On July 31, 1964, three nuclear-powered Navy ships left Norfolk, Virginia, to begin their journey around the globe without refueling. The following account of Operation Sea Orbit’s success was published in the March 1965 issue of Proceedings.
OPERATION SEA ORBIT
By Rear Admiral Bernard M. Strean, U.S. Navy, Commander, Task Force One
The U. S. Navy is an old hand at “showing the flag,” at conducting good will visits, and at entertaining foreign dignitaries on board ship. The Navy is also an old hand at conducting test and evaluation cruises, and at establishing records. But rarely does the Navy have the opportunity to do all of things in one operation.
Operation Sea Orbit, the unprecedented around-the-world cruise by the Navy’s three nuclear-powered surface ships, did all of these things and more. Not since President Theodore Roosevelt sent out the Great White Fleet of 16 first-line battleships in December 1907, had the Navy attempted such a cruise.
The three ships which comprised Task Force One, formed specifically to carry out Sea Orbit, were no longer news in the Navy. The attack carrier Enterprise (CVAN-65), and guided missile cruiser Long Beach (CGN-9), and the guided missile frigate Bainbridge (DLGN-25) had a total of eight years service, but the three ships had never operated together as a unit, as a self-contained task force, until Sea Orbit.
Until Sea Orbit, no ship in history had ever covered a route of 30,500 miles in 64 days. Task Force One covered the 30,500-mile track in this time, with 57 actual steaming days, keeping its schedule almost to the minute. Throughout this period, the ships maintained a speed in advance of 22 knots, operating in all conditions of sea and weather. The three ships were in the Indian Ocean in the monsoon season, rounded Cape Horn during the Southern hemisphere’s winter, crossed the equator four times, and, in all, experienced two winters, two summers, one autumn, and one spring.
It is not enough merely to say that this could only have been accomplished with nuclear-powered ships. Nuclear power deserves credit, certainly, but so also do the officers and men of the Task Force. This was a long, hard cruise for the personnel. The usual exercises, tests, and alerts were carried out, as on all cruises, but, because of the nature of this task force, many extra exercises and tests were conducted. And, because of the good will aspect of the cruise, all of us, to a man, were called upon for an extra effort.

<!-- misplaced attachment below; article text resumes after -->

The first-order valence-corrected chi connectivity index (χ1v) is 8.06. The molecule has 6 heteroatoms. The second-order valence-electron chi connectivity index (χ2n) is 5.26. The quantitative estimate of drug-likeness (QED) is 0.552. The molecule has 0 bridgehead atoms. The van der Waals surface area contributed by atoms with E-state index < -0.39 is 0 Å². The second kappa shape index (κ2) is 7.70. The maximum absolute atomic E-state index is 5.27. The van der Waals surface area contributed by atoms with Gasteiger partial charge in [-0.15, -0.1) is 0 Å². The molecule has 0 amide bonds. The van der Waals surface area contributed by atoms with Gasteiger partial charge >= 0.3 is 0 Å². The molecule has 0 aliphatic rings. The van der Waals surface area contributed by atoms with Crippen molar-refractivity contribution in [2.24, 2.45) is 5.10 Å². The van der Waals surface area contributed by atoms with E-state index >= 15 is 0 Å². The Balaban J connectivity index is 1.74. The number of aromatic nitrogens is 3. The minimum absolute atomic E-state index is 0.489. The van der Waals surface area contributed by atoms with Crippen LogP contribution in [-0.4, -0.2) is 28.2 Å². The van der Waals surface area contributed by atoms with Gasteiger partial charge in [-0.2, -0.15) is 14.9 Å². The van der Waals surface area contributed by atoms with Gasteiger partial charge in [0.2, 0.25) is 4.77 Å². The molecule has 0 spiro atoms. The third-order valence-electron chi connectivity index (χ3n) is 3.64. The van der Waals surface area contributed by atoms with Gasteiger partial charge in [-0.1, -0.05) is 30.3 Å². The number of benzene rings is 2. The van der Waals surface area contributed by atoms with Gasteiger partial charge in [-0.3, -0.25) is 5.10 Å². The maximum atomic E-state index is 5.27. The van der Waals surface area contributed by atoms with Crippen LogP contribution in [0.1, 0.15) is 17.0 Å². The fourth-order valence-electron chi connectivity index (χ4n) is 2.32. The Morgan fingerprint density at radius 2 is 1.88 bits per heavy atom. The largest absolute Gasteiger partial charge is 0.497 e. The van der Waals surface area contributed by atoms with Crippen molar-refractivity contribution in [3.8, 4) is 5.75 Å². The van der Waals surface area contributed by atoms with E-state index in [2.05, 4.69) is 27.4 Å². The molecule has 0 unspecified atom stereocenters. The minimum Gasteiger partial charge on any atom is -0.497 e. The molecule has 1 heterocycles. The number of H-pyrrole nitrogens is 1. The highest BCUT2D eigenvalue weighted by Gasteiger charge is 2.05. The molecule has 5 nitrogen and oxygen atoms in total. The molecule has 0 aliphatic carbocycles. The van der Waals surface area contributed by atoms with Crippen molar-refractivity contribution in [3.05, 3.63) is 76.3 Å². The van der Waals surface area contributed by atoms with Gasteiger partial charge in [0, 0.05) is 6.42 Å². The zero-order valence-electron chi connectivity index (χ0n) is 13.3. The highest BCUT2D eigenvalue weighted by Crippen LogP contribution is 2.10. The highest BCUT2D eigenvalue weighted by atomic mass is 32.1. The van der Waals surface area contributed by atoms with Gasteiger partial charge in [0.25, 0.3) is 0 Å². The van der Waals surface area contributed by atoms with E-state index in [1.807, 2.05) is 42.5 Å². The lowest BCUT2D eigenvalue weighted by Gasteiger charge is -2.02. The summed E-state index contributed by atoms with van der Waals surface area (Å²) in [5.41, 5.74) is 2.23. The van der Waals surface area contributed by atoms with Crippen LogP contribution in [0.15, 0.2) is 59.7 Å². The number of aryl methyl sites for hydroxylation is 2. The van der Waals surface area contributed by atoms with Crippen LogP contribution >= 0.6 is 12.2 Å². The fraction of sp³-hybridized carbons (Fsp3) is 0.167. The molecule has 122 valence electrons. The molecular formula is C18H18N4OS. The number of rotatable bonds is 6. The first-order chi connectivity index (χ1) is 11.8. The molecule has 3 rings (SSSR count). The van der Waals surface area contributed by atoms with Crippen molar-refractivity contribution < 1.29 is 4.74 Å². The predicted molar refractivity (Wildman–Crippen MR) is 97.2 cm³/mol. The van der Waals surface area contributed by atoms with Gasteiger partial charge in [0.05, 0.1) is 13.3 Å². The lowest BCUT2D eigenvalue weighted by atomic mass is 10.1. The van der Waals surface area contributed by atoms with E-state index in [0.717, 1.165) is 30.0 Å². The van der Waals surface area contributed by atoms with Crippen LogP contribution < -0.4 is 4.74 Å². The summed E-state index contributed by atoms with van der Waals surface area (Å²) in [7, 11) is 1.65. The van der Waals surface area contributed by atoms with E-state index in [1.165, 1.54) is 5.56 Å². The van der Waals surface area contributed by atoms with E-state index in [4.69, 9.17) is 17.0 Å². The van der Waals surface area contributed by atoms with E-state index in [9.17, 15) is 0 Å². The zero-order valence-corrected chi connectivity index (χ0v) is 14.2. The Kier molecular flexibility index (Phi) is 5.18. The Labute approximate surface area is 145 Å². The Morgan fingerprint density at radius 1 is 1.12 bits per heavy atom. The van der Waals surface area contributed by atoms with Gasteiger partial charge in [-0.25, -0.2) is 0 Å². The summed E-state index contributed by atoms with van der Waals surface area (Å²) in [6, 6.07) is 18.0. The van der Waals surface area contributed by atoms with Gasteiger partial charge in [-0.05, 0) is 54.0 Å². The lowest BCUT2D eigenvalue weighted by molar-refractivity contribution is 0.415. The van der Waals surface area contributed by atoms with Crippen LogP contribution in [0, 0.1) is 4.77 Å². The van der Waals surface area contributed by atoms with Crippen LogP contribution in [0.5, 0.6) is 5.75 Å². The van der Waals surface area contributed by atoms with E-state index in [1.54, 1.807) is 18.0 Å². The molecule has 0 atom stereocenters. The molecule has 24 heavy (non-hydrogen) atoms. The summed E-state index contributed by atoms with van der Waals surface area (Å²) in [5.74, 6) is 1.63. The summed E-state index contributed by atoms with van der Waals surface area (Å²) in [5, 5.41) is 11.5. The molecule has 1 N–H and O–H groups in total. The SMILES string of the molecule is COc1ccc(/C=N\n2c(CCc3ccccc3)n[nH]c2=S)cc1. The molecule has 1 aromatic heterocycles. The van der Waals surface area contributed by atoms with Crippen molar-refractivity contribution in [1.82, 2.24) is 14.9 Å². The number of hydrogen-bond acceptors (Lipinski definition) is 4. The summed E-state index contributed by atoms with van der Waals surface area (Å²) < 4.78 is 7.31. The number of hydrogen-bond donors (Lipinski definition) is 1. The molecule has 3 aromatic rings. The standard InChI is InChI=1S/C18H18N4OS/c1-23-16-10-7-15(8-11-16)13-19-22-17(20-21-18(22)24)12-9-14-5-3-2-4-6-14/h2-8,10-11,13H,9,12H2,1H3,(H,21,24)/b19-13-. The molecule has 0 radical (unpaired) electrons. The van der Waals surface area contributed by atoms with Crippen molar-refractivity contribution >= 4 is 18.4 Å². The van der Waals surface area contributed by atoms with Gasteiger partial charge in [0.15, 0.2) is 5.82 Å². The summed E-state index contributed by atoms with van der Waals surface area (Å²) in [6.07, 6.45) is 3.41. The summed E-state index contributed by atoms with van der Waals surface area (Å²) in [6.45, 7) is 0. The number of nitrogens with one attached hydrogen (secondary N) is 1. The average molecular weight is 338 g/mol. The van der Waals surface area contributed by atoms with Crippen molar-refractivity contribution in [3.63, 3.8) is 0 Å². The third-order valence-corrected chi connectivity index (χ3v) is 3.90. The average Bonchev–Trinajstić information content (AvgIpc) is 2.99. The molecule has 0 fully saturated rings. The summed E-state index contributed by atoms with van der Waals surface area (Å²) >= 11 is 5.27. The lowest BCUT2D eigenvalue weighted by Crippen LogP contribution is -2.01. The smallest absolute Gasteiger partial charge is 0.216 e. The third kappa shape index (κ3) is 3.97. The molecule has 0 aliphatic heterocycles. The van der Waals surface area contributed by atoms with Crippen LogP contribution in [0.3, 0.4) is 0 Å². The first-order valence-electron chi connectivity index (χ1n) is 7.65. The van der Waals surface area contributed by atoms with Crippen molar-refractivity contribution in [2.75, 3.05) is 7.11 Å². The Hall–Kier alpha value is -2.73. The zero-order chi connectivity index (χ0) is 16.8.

The major effort in the good will part of Operation Sea Orbit was given to the “underway” visits. For these visits, the Enterprise would launch two, three, or four of her C-1A Trader aircraft to fly inshore, pick up foreign government officials, and fly them back to the carrier for briefings and to view an air fire-power demonstration. All of this was accomplished while the Task Force was underway. The aircraft would leave the carrier when the ship was from 45 to 190 miles offshore, depending on the country concerned. In the first phase of the cruise, we conducted underway visits for officials from six African countries: Morocco, Senegal, Sierra Leone, Liberia, and the Ivory Coast in West Africa, and Kenya in East Africa. Subsequently, we conducted underway visits for dignitaries from Pakistan, Australia (separate visits for PerthFremantle, Melbourne, and Sydney), and New Zealand. Off South America we had visists for Argentina and Uruguay. Finally, off Brazil, we took on board groups from Sao Paulo, Rio de Janeiro, and Recife.
Because of our tight steaming schedule, our speed of advance, the distance offshore, the necessity to hold the fire power demonstrations far from shipping lanes, the range of the C-1A aircraft, and the eight-passenger capacity of each aircraft, we were limited in the number of guests we could accommodate. We therefore sought persons of at least cabinet rank or the equivalent. In most countries, thanks to the efforts of the U.S. ambassadors and naval attaches, we were successful.
Very few of our high-ranking foreign guests had ever made a carrier landing before, and we found that only a few indicated, or at least would admit, to some nervousness about it. Needless to say, practically every man on board the carrier considered, at one time or another, the embarrassment which would result to the U.S. government if we dropped a high-ranking foreign government official in the sea. Flight and deck crews were specially briefed and ready for every contingency in this regard, but all take-offs and landings were faultless.